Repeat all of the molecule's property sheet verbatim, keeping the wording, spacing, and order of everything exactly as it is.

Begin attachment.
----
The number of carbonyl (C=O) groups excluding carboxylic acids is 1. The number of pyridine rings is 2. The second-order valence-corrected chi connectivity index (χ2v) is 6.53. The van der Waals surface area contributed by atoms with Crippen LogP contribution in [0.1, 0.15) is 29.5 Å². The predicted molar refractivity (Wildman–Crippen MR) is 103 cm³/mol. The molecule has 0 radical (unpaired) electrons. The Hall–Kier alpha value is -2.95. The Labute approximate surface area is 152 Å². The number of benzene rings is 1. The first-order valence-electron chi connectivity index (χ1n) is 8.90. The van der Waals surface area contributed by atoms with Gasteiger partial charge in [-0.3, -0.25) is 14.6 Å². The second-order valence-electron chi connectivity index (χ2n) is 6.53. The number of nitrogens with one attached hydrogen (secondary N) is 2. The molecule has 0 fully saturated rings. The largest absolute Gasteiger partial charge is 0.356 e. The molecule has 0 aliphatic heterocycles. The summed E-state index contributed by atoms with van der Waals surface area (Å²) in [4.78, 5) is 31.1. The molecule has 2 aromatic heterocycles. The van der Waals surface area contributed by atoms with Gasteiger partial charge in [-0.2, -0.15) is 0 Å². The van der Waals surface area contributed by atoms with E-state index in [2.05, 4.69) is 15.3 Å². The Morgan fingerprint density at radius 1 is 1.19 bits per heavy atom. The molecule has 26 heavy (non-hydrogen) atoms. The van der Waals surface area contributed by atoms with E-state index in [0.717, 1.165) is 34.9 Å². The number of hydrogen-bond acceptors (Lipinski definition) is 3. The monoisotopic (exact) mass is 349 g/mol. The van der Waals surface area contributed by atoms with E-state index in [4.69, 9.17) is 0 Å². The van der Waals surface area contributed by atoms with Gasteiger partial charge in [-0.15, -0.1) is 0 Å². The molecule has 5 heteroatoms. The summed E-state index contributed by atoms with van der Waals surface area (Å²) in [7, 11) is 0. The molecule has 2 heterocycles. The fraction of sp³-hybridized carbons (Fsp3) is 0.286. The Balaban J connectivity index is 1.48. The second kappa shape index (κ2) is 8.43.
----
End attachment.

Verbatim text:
The number of carbonyl (C=O) groups excluding carboxylic acids is 1. The number of pyridine rings is 2. The second-order valence-corrected chi connectivity index (χ2v) is 6.53. The van der Waals surface area contributed by atoms with Crippen LogP contribution in [0.1, 0.15) is 29.5 Å². The predicted molar refractivity (Wildman–Crippen MR) is 103 cm³/mol. The molecule has 0 radical (unpaired) electrons. The Hall–Kier alpha value is -2.95. The Labute approximate surface area is 152 Å². The number of benzene rings is 1. The first-order valence-electron chi connectivity index (χ1n) is 8.90. The van der Waals surface area contributed by atoms with Gasteiger partial charge in [-0.3, -0.25) is 14.6 Å². The second-order valence-electron chi connectivity index (χ2n) is 6.53. The number of nitrogens with one attached hydrogen (secondary N) is 2. The molecule has 0 fully saturated rings. The largest absolute Gasteiger partial charge is 0.356 e. The molecule has 0 aliphatic heterocycles. The summed E-state index contributed by atoms with van der Waals surface area (Å²) in [4.78, 5) is 31.1. The molecule has 2 aromatic heterocycles. The van der Waals surface area contributed by atoms with Gasteiger partial charge in [-0.2, -0.15) is 0 Å². The van der Waals surface area contributed by atoms with E-state index in [2.05, 4.69) is 15.3 Å². The Morgan fingerprint density at radius 1 is 1.19 bits per heavy atom. The molecule has 26 heavy (non-hydrogen) atoms. The van der Waals surface area contributed by atoms with E-state index in [0.717, 1.165) is 34.9 Å². The number of hydrogen-bond acceptors (Lipinski definition) is 3. The monoisotopic (exact) mass is 349 g/mol. The van der Waals surface area contributed by atoms with E-state index in [4.69, 9.17) is 0 Å². The van der Waals surface area contributed by atoms with Gasteiger partial charge in [-0.15, -0.1) is 0 Å². The molecule has 5 heteroatoms. The summed E-state index contributed by atoms with van der Waals surface area (Å²) in [7, 11) is 0. The molecule has 2 heterocycles. The fraction of sp³-hybridized carbons (Fsp3) is 0.286. The Balaban J connectivity index is 1.48. The second kappa shape index (κ2) is 8.43.